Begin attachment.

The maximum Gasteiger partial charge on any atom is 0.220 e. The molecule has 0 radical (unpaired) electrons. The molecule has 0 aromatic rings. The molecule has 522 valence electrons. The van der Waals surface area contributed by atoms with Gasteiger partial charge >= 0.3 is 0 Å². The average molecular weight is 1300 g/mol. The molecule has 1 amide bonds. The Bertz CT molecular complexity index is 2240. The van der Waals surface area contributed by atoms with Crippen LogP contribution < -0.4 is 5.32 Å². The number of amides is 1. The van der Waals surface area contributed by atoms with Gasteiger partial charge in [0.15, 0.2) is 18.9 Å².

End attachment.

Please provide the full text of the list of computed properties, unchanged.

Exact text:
The maximum Gasteiger partial charge on any atom is 0.220 e. The molecule has 0 radical (unpaired) electrons. The molecule has 0 aromatic rings. The molecule has 522 valence electrons. The van der Waals surface area contributed by atoms with Gasteiger partial charge >= 0.3 is 0 Å². The average molecular weight is 1300 g/mol. The molecule has 1 amide bonds. The Bertz CT molecular complexity index is 2240. The van der Waals surface area contributed by atoms with Crippen LogP contribution < -0.4 is 5.32 Å². The number of amides is 1. The van der Waals surface area contributed by atoms with Gasteiger partial charge in [0.15, 0.2) is 18.9 Å².